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Startup of the week: Publishizer

19 February 2016

From The Bookseller:

The pitch

Publishizer matches authors with publishers during pre-orders campaigns. It’s like Kickstarter meets Tinder, for publishing.

Who’s behind it?

Guy Vincent, a charismatic Australian who now lives, naturally, in California’s Mountain View. In 2011 Vincent launched the digital division of South-East Asia’s largest book printing company, Tien Wah Press, in Singapore, but after noticing how many promising writers and artists struggled to fund their print runs he quit his job, moved to India, and teamed up with two German engineers to build a crowd-funding platform for books. A year into the startup, the team was accepted into the 500 Startups accelerator in Silicon Valley and pivoted their focus to matching authors with publishers.

What’s the gap in the market?

“Over 2 million book proposals are submitted to literary agents in the US every year – and 96% of those are rejected,” Vincent explains. “That’s almost 2 million people in the US alone who are seeking a publisher for their book, every year. We realised we could use our pre-orders metrics to match our authors with publishers based on their interests. So, rather than being painfully rejected dozens of times, we can flip that equation and bring our authors dozens of interested publishers.”

Link to the rest at The Bookseller and thanks to Karen for the tip.

Bookstores

21 Comments to “Startup of the week: Publishizer”

  1. So — they see themselves as another type of agent/middleman?

    Heh, yup, 15% agent cut …

  2. really???

    “rather than being painfully rejected dozens of times, we can flip that equation and bring our authors dozens of interested publishers.””

    Dozens you say?

    I can also for a fair amount of money buy dozens of whiskeys for a dollar a shot, but most all will be rotgut. It would be a heat wave in hell before I’d get ‘the Jack’ as one of the ‘dozens.’ Doesnt matter how neat a drinker I am [those here who are old school know that term] Im still going to be on rotgut row if I think I can swill ‘dozens’. There just arent dozens of power and quality.

    Just sayin’

    • @ USAF

      “rather than being painfully rejected dozens of times, we can flip that equation and bring our authors dozens of interested publishers.””

      And all of them ASI imprints?

      • @James F. Brown, ASI is a publisher? You and I and about bajillion others think they are plunderers.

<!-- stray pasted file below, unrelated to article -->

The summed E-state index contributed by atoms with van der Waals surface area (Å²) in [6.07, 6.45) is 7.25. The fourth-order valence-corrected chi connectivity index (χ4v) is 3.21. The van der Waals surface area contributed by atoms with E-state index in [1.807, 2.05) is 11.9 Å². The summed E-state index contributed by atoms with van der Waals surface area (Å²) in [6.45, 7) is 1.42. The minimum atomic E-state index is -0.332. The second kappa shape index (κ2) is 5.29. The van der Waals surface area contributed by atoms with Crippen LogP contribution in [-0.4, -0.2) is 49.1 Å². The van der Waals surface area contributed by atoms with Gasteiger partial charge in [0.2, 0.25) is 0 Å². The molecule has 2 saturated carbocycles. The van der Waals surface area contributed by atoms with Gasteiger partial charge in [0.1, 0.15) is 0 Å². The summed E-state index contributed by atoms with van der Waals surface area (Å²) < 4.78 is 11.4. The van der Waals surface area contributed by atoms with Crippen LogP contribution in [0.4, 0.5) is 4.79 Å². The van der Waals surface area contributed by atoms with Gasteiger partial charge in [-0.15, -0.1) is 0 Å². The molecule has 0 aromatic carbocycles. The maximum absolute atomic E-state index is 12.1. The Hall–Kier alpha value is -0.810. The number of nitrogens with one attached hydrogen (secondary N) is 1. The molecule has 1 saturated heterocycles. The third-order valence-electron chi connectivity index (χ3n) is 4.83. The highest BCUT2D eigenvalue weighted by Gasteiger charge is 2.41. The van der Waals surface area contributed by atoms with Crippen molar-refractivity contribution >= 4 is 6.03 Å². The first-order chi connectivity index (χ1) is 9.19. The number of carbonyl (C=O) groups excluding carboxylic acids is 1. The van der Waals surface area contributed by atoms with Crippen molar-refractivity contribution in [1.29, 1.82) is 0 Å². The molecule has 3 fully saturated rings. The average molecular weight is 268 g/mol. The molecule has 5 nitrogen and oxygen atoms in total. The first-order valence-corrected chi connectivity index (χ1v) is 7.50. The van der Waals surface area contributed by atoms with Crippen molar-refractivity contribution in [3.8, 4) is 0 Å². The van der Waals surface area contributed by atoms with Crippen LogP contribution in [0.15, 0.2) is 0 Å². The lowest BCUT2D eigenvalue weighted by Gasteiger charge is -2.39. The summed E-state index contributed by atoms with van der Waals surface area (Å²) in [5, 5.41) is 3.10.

That would just be sad if they are planning on being a funnel to AS.

  3. How much you wanna bet tons of those “publishers” have the words “Author” and “Solutions” somewhere in their DNA?

  4. Huh? This is an (Author) Solution in search of a problem.

    “after noticing how many promising writers and artists struggled to fund their print runs”

    But this is 2016. Writers don’t need to fund their print runs anymore. They also don’t need publishers anymore. Both problems have already been solved by these guys:

    https://kdp.amazon.com/
    https://www.createspace.com/

  5. The core idea is sound, improve your chances of being picked up by a publisher by showing an existing audience.

    You can do the same by going indie. The readers get the book now, and you get paid now.

    With no trad pub or indie track record, how successful is a pre-order likely to be?

    I too suspect most of the publishers will be connected to Author Solutions. On the bright side, if you pre-sell the books you won’t be as deep in the hole after, but you’ll still be overpaying for services.

    The core idea is sound, but this middleman seems unneeded.

    • The core idea is to be a middleman… to help set you up with another middleman. This is sound?

      • The core idea that an proven audience makes you more desirable to a publisher, yes. The middleman, no. The only middlemen publishers deal with are agents. Agents don’t deal with any middlemen. I mean reputable publishers and agents.

        So, no, you absolutely, definitely do not need this service.

        If you do have an proven audience, it isn’t even a given that you need a publisher. At least not on the publisher’s terms.

  6. I submitted this after getting a solicitation letter from them today in my incarnation as a publisher. Which really makes me wonder what kind of massive scraping they’re doing, since my imprint is extremely obscure. What sort of list would “Perkunas Press” even show up on?

  7. Really poor choice of a name.

    Publishizer = Publischeisse. Scheisse, pronounced with a “z” sound (shizeh), which is German for s***.

  8. A new version of the manuscript pitch website, Writers Beware has covered this sort of thing so many times – this post might be helpful: http://accrispin.blogspot.com/2015/03/manuscript-pitch-websites-do-literary.html

  9. Should have gone with “Pub-inator”.

  10. “…a charismatic Australian who now lives, naturally, in California’s Mountain View.”

    Very loud warning bells always go off in my head whenever I read about a “charismatic” person who has a new product or service to sell.

  11. Isn’t this a rehash of manuscript submission services such as Autonomy?
    See http://accrispin.blogspot.co.nz/2010/08/bowker-manuscript-submissions.html

  12. They spammed me. And I found the email slightly dishonest in that it seemed to involve a prize of $2,500 but upon further inspection the prize seemed to be payable in services of theirs.

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